Shifting Fortunes wound up taking more time and effort than I anticipated to get just right, but I am quite satisfied with the results. I hope you will be also!

Writing Contest Alert: 19th GLA “Dear Lucky Agent” Contest!

For those with finished YA manuscripts,  the Guide to Literary Agents (GLA) blog is holding its 19th (free!) “Dear Lucky Agent” Contest. The judging agent, by the way, is Eric Smith with P.S. Literary.

HOW TO SUBMIT

E-mail entries to dearluckyagent19@gmail.com. Paste everything. No attachments.

WHAT TO SUBMIT

The first 150-250 words (i.e., your first double-spaced page) of your unpublished, completed book-length work of young adult fiction (all categories of YA are acceptable). You must include a contact e-mail address with your entry and use your real name. Also, submit the title of the work and a logline (one-sentence description of the work) with each entry.

Please note: To be eligible to submit, you must mention this contest twice through any social media. Please provide a social media link or Twitter handle or screenshot or blog post URL, etc. and notes with your entry.

PRIZES!!!

Top 3 winners all get: 1) A critique of the first 10 double-spaced pages of your work, by your agent judge. 2) A free one-year subscription to WritersMarket.com ($50 value)! 3) Their choice of any of Chuck Sambuchino’s 3 new books.

For more details about the contest, go to the GLA website!

Spear Among Spindles Now Available in Twice Upon A Time!

Spear Among Spindles was my very first published work, and it’s now available once more in The Bearded Scribe Press fairy tale retelling anthology, Twice Upon a Time!

Blurb:

Fairytales don’t always happen once upon a time. Fables don’t always have a happy ending. Sometimes the stories we love are too dark for nightmares. What if waking Sleeping Beauty was the worse thing the Prince could have done? What if Rapunzel wasn’t in that tower for her own protection—but for everyone else’s?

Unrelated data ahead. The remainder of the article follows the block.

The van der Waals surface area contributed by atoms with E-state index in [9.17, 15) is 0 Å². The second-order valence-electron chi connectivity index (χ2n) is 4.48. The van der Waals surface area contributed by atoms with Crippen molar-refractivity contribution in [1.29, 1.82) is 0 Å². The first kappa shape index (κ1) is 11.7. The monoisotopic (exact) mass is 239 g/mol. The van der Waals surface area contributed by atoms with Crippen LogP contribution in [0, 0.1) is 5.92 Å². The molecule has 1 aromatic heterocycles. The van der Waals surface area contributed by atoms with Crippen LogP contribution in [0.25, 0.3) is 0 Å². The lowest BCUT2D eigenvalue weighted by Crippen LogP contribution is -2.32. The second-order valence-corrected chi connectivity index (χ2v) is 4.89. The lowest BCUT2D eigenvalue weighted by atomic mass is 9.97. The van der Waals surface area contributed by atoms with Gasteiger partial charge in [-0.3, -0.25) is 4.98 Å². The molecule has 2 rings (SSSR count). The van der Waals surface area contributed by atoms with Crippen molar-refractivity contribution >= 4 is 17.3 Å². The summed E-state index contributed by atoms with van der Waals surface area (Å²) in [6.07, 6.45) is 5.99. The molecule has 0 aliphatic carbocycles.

Assembled by The Bearded Scribe Press, Twice Upon A Time combines classics and modern lore in peculiar and spectacular ways. From Rapunzel to Rumpelstiltskin, this unique collection showcases childhood favorites unlike anything you’ve ever seen.

This collection features 43 short stories from the following cast of talented writers:

Bo Balder, AJ Bauers, Carina Bissett, Rose Blackthorn, S.M. Blooding, Rick Chiantaretto, Richard Chizmar, Liz DeJesus, Court Ellyn, S.Q. Eries, Steven Anthony George, Dale W. Glaser, Jax Goss, K.R. Green, Kelly Hale, Tonia Marie Harris, Brian T. Hodges, Tarran Jones, Jason Kimble, Shari L. Klase, Alethea Kontis, Hannah Lesniak, Wayne Ligon, RS McCoy, Joshua Allen Mercier, Robert D. Moores, Diana Murdock, Nick Nafpliotis, Elizabeth J. Norton, Bobbie Palmer, William Petersen, Rebekah Phillips, Asa Powers, Joe Powers, Brian Rathbone, Julianne Snow, Tracy Arthur Soldan, C.L. Stegall, Brian W. Taylor, Kenechi Udogu, Onser von Fullon, Deborah Walker, Angela Wallace, and Cynthia Ward.

Edited by Joshua Allen Mercier. Cover art by Luke Spooner.


Excerpt from Fire & Ash by Joshua Allen Mercier, a dark fantasy retelling of Little Red Riding Hood:

THE cold, autumn gusts ripped across Salem’s port, stirring the angry waters, stirring the angry spectators gathered before the gallows—gallows which had not, until this day, been used since the Trials several years back. Men, women, children—all bore hateful eyes and twisted faces. All bore a deep-seeded fear of the woman before them; they watched and seethed, anger building like fire fed by the winds, waiting for answers, for closure, for justice—for the devil’s death.

Constance Archer stared at the sea of faces; she despised all of them, save two—two faces that weren’t supposed to be there. Her daughters, Rhiannon and Rowan, hid in the small grove of trees, but she could still see their watery, green eyes piercing through the shadows, their stares stabbing their fear and pain and confusion into her. They weren’t supposed to see her like this. With the gag still tightly secured about her mouth, however, her muffled pleas for them to leave went unheard.

Where was their grandmother?

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New on the shelves: Winter’s Regret!

Winters regret comp 2 (440x640)It’s finally out! My fourth short story is now available in the Winter’s Regret anthology.

The final volume in Elephant’s Bookshelf Press’s “Seasons Series,” this anthology explores that very human tendency to question decisions, even doubt our own abilities and capacities. Whether it’s because of a path not taken or a decision made for selfish or – perhaps worse – unselfish reasons, we all have had moments and decisions we regret.

My contribution, One Hundred Nights, features the legendary Japanese poet, Lady Ono-no-Komachi. But though the Heian era setting may seem far removed from our modern world, Komachi’s inner conflict between ambition and love is one anyone can relate to. Please check it out!